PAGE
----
14. GM Smirnov's advice is usually very practical, but here he falls into the common pedagogical trap of trying to apply a rule to an unsuitable example: "Don't trade your active pieces when you're behind in development." (His criticism of 7…Ne5) He doesn't mention that the best move for Black is the undeveloping 7…Nb8. I think the problem with 7…Ne5 is that Black has to make the ugly move 9…f6 to hold the pawn on e5 after 7…Ne5 8 Nxe5 de 9 Bb2 weakening the light squares. Even best slip.

  15. Thank you for this extremely useful video. I have a question that maybe sounds stupid for a grandmaster:

    Do the rules you describe in the video only work when you play gambits (or against them) or can they also be used successfully in normal openings?

    For example: Is it good to develop pieces while also creating threats in normal openings?   

  16. отличное видео! классный акцент… сразу так и не скажешь, что русский) все понятно розтолковал, мне понравилось, все понятно)) Удачи тебе в твоих последующих видео)

  17. at 8:29 when you say Bb4+ is not a good choice because of Ncc3 threatening the g7 pawn and Qa4+ forking king and the bishop, what about if black replies Qa5? now they are threatening winning a piece since g7 cannot be taken now and the move f6 follow by e5 seems very dangerous

    I played your opening, and I got great results, Thanks!

  19. These videos are the most helpful videos on chess I have come across and I've been to quite a few places. Not to say that other channels aren't good but the basic principles covered in these videos are so incredibly useful.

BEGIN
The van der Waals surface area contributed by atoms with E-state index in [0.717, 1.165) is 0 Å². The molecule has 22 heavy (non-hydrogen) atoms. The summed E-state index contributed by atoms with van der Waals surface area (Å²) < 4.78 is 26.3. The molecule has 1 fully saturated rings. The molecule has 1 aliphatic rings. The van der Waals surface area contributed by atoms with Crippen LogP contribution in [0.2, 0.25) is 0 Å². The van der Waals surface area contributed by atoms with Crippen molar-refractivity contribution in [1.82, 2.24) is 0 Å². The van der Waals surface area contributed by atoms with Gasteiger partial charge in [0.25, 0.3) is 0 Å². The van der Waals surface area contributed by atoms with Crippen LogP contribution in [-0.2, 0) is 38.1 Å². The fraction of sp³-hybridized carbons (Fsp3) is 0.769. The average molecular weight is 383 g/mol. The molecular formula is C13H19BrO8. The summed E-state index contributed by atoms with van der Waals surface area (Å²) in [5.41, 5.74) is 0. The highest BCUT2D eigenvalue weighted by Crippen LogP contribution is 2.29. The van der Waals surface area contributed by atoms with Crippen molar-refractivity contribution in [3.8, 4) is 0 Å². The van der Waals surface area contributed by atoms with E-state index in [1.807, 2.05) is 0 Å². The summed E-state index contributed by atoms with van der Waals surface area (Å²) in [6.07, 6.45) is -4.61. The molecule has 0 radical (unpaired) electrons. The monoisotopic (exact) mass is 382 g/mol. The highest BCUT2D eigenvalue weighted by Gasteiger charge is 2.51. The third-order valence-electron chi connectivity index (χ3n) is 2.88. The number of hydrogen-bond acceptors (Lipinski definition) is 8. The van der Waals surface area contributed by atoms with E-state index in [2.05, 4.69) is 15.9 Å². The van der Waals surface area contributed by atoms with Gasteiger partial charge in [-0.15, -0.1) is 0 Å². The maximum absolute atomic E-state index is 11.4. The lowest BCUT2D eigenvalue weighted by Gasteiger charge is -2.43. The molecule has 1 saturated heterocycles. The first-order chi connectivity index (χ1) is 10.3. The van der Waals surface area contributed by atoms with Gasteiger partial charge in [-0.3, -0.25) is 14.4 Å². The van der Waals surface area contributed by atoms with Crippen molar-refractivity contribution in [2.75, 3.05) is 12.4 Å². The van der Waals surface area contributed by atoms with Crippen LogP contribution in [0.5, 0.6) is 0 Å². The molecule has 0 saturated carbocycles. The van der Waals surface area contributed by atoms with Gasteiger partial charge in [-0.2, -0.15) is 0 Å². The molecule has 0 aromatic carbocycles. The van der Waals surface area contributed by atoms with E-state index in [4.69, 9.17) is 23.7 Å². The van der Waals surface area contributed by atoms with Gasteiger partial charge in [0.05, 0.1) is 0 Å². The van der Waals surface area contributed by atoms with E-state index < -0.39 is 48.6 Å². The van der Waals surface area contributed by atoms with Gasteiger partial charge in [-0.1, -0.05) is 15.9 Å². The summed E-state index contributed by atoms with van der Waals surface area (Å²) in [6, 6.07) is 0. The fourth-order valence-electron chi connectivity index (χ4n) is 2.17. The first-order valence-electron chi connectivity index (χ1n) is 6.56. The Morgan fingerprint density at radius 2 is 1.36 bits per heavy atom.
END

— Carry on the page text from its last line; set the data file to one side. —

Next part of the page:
20. At the 3 minute mark after White plays d5 threatening the knight at c6 what would the correct move be ? , …if Nc6-e5 is a mistake? Is Nc6-a5 correct? . It seems that the knight is decentralised there. Decentralising pieces also is generally a violation of opening play. Nc6-b4? looses to Qa4 check apparently. Perhaps Blacks d6 was inferior to e6. Comments?

  21. 3…cxb4 is probably better. If 4.a3 e5, and if 4.d4 then 4…e6. Black is fine. Gambits are never really dangerous when you know how to respond. Seems to be true for almost everything in life. 

  22. Interesting, played mostly gambits for a few years never heard of those rules, might be worth having in mind during gameplay althougth I think I'm moderately succesfull already. Maybe it is about style but I wanted to get the light squared bishop which did not move involved already after d6 and in several more positions.

  23. Hello Igor, thanks for your instructive lessons so far. But as for me I'd be greatful if you could provide the detailed information about the game examples you showed here in your videos as (and I am sure you'll agree) it is very helpful to repeat those games on the board and analyse them step by step. It'd be great if you could do that. Thanks again for the easy to understand videos here!

  24. Im very thankful to you to upload this amazing video. I have a doubt that how to defend and attack efficiently in chess? please make a video on it. 😀😀😀😀😀😀😀😁😁😁😂😂😂😂😃😃😃😃😃